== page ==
One of the best ways to reduce municipal solid waste is to limit packaging. Packaging comprises about 40% of the solid waste stream according to a Franklin Associates study for the EPA. It accounts for 50% of all paper produced in the U.S., 90% of all glass and 11% of all the aluminum. One dollar out of every $11 spent for groceries in the U.S. pays for packaging.
An item surrounded by polystyrene beads in a box that is inside another box that is wrapped in plastic may be very secure. However, all that extra packaging material (the cost of which is added to the price you pay for the product) generally ends up in the landfill. Buy items such as fruit, vegetables and dry goods that use little or no packaging at all.
Refillable & Resealable Containers
Use refillable containers. Many food cooperatives allow customers to bring their own containers to refill. Peanut butter, cooking oil, honey, shampoo, flour, nuts and many other products can be purchased in this manner. Invest in resealable containers for storing left overs; avoid using disposable plastic wraps, storage bags, and other such materials.
Buy food and dry goods in bulk sizes. Items with a long shelf-life such as laundry detergent, flour and dry pet food can be purchased in large-size containers. Avoid individually wrapped portions of items such as cheese, fruit, and juice servings which are expensive and add to the waste stream.
Concentrates and Less Processed Foods
Purchase concentrates and add the liquid yourself. Transfer to a small container(s) that can be used over and over. Eat lower on the food chain by using less highly processed foods. Foods in their natural or raw form have less packaging.
Buy Recycled Materials
No material is truly recycled until it is brought back into productive use in manufacturing and production. Consumer preference for products made from recycle materials can help “close the recycling loop” by increasing demand for collected recyclables. Look for a recycling symbol.
Buy Goods That Can be Recycled
Buy products in containers that can be recycled. If a product such as cooking oil or peanut butter is sold in a recyclable container such as glass and a similar container in a non-recyclable material, select the one that is most recyclable.
When you purchase items from the store, evaluate each one as to cost, convenience and environmental impact. In other words, how many pieces of material will have to be disposed of in the local landfill?
Use Appropriate Technologies
Use appropriate technologies, whenever possible, such as solar power to dry clothes and heat water, or “human” power to open cans or brush teeth. Recycle and cut back on items that use up nonrenewable resources.
Reduce Toxic Chemical Use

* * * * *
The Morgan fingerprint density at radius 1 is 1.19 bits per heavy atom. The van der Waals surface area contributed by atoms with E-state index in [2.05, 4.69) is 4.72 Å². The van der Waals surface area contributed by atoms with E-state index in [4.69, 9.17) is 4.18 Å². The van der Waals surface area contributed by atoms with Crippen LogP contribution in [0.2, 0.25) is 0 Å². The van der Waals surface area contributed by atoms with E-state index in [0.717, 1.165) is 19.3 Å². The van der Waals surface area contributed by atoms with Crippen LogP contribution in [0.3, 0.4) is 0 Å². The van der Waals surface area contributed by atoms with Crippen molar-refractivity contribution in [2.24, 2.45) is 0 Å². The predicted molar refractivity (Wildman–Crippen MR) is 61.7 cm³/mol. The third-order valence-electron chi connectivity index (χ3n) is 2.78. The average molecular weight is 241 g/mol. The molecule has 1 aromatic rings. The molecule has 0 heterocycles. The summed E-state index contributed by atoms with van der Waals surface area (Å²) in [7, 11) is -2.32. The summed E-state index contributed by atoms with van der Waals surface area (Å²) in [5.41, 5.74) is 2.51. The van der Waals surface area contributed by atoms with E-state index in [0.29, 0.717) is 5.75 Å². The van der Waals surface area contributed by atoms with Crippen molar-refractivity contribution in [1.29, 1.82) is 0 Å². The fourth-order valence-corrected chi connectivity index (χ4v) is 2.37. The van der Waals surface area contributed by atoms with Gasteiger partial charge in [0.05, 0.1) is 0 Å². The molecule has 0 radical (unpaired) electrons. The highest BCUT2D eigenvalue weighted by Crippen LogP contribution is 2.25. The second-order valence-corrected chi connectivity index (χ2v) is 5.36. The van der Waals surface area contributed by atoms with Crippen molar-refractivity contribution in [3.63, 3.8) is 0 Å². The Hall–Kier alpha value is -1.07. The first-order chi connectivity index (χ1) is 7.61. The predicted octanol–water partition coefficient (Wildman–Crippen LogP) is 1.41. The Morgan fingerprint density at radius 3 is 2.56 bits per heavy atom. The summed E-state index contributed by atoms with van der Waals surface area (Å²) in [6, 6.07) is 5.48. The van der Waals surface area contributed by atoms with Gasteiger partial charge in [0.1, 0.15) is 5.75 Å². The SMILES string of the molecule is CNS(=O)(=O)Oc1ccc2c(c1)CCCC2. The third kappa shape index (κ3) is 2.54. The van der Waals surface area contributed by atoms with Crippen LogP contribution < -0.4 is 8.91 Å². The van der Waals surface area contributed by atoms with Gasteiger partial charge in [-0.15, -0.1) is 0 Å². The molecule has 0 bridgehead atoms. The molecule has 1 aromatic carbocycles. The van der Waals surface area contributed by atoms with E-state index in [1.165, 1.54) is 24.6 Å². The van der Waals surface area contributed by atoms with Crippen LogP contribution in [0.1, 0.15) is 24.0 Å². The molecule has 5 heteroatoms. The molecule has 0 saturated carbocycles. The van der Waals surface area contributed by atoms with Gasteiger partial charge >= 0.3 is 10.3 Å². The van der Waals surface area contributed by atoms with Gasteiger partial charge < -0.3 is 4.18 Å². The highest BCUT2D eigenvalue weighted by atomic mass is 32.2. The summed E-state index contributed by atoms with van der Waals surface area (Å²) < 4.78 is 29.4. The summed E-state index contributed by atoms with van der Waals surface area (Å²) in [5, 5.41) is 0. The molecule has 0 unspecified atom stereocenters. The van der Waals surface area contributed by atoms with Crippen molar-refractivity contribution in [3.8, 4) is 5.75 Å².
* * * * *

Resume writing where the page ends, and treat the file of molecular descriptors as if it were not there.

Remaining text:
In minimizing the amount of toxic chemicals in the home, substitute less toxic commercial products or make your own less toxic cleaning materials. Contact your Extension office for information. Substitute manual pump spray containers rather than using aerosols. They are less expensive and the bottles can be refilled and used over and over. Home remedies can be prepared that will save money and reduce the need for costly disposal of household hazardous waste.
- Keep your oven clean by sprinkling dry baking soda, then scrubbing with a damp cloth after 5 minutes.
- Rather than use ammonia-based window cleaners, mix 2 T. vinegar with 1 qt. warm water and rub with newspaper.
- Unclog drains with a metal snake or plunger, rather than using toxic drain openers.
- Use cedar instead of moth balls.
- Use latex or water based paints. Donate leftovers to theater groups or shelters.
- Use dry oxygen bleach or borax instead of chlorine bleach.
- Instead of chemical furniture and floor polishes, dissolve 2 pt. lemon oil in 1 pt. mineral oil. Then apply and buff.
The idea of being wasteful makes many people uncomfortable. Yet most of us continue to waste because we can’t think of anything better to do with last year’s phonebook, draperies that are too short or a closet door that was scratched by a favorite pet. We are conditioned to think of things that are old, empty, worn, broken, ugly or marred, as useless so we throw them away without much thought to the consequences. Most Americans buy far more than they can use effectively as evidenced by bulging attics and garages.
The process of reusing is started with the assumption that the used materials that flow through our lives can be a resource rather than refuse. Waste, after all, is in the eye of the beholder. What is one person’s trash is another one’s treasure. If we really look at things we are throwing away, we can learn to see them as materials that can be reused to solve everyday problems and satisfy everyday needs. Most of us, however, haven’t even begun to exploit the resources in our trash. Once you have your mind set that you can use trash for positive uses, you can begin to brainstorm and generate ideas. Reusing saves money, conserves resources and it satisfies the human urge to make things.